Turkish home sales revive as mortgage lending surges
Sales of homes in Turkey rose an annual 5.1 percent in August after mortgage lending jumped, raising expectations of a revival in the crisis-hit industry.
Housing sales increased to 110,538 units, the most since December, data published by the Turkish Statistical Institute on Wednesday showed. Sales also rose by 8.1 percent month-on-month from July, when they had dipped from a year earlier.
In early August, Turkey’s state-run banks slashed interest rates on mortgages to 0.99 percent per month from a previous 1.5 percent in a government-backed effort to stimulate the market. Other lenders have also reduced their rates, but not to the same degree.
Purchases via mortgages rose an annual 168 percent from August 2018 to 34,168, equivalent to 31 percent of all transactions. In July, mortgage sales totalled 13,064 units, or 13 percent of total.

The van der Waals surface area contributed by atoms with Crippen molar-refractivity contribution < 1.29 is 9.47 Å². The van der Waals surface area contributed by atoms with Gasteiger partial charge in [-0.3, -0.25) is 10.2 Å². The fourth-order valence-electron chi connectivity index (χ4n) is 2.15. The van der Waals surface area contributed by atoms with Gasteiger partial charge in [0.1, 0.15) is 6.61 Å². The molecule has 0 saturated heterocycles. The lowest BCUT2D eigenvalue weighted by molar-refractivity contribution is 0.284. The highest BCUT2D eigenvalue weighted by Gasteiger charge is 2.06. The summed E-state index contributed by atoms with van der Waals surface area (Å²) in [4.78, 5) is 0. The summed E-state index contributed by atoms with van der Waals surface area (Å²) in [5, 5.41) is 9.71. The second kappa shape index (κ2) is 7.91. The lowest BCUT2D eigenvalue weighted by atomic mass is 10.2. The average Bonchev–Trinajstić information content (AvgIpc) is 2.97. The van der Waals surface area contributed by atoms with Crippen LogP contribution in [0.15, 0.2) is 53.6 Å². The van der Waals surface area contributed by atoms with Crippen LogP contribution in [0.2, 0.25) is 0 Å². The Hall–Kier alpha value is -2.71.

The increase in home sales was confined to sales of existing housing stock - transactions increased 25 percent annually to 69,904 units. Sales of new homes dropped 18 percent to 40,634 units, the institute said.
Turkey’s housing market stuttered in late 2017 and troubles deepened in the summer of last year when a currency crisis led to a surge in inflation and interest rates. Consumer price inflation slowed to 15 percent in August from a 15-year high of 25.2 percent last October, prompting the central bank to slash interest rates.
But Turkey is saddled with a pile of new housing stock that remains unsold, particularly in the largest cities of Istanbul, Ankara and Izmir. The unsold homes have pressured the balance sheets of construction firms, causing some to go bust and others to apply to banks to restructure their debts.
Sales of homes to foreigners dropped by 6.8 percent annually to 3,604 units. Citizens of Iraq, Iran and Russia bought the most property, the institute reported.